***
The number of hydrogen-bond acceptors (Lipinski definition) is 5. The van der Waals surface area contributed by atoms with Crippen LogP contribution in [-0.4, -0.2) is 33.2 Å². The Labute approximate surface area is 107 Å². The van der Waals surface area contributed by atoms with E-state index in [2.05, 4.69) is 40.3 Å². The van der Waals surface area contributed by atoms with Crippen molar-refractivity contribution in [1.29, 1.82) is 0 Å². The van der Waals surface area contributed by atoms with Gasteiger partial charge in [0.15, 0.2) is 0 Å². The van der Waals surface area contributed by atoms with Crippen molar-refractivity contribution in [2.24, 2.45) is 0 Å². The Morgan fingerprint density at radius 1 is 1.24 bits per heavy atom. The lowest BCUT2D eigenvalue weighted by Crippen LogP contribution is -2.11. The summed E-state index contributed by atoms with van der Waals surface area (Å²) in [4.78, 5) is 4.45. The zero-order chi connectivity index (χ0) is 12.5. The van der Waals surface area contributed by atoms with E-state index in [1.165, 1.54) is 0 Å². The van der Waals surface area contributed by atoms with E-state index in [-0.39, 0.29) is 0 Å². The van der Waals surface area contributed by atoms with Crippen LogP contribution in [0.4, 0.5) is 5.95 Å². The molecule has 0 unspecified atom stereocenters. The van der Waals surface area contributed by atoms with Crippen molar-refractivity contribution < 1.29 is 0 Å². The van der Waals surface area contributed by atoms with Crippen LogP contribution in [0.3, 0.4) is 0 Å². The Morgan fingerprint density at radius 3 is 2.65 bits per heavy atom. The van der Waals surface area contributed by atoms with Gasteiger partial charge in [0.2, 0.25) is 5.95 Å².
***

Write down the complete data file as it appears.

The number of hydrogen-bond acceptors (Lipinski definition) is 5. The van der Waals surface area contributed by atoms with Crippen LogP contribution in [-0.4, -0.2) is 33.2 Å². The Labute approximate surface area is 107 Å². The van der Waals surface area contributed by atoms with E-state index in [2.05, 4.69) is 40.3 Å². The van der Waals surface area contributed by atoms with Crippen molar-refractivity contribution in [1.29, 1.82) is 0 Å². The van der Waals surface area contributed by atoms with Gasteiger partial charge in [0.15, 0.2) is 0 Å². The van der Waals surface area contributed by atoms with Crippen molar-refractivity contribution in [2.24, 2.45) is 0 Å². The Morgan fingerprint density at radius 1 is 1.24 bits per heavy atom. The lowest BCUT2D eigenvalue weighted by Crippen LogP contribution is -2.11. The summed E-state index contributed by atoms with van der Waals surface area (Å²) in [4.78, 5) is 4.45. The zero-order chi connectivity index (χ0) is 12.5. The van der Waals surface area contributed by atoms with E-state index in [1.165, 1.54) is 0 Å². The van der Waals surface area contributed by atoms with E-state index in [-0.39, 0.29) is 0 Å². The van der Waals surface area contributed by atoms with Crippen LogP contribution in [0.4, 0.5) is 5.95 Å². The molecule has 0 unspecified atom stereocenters. The van der Waals surface area contributed by atoms with Crippen molar-refractivity contribution < 1.29 is 0 Å². The van der Waals surface area contributed by atoms with Crippen LogP contribution in [0.3, 0.4) is 0 Å². The Morgan fingerprint density at radius 3 is 2.65 bits per heavy atom. The van der Waals surface area contributed by atoms with Gasteiger partial charge in [0.2, 0.25) is 5.95 Å².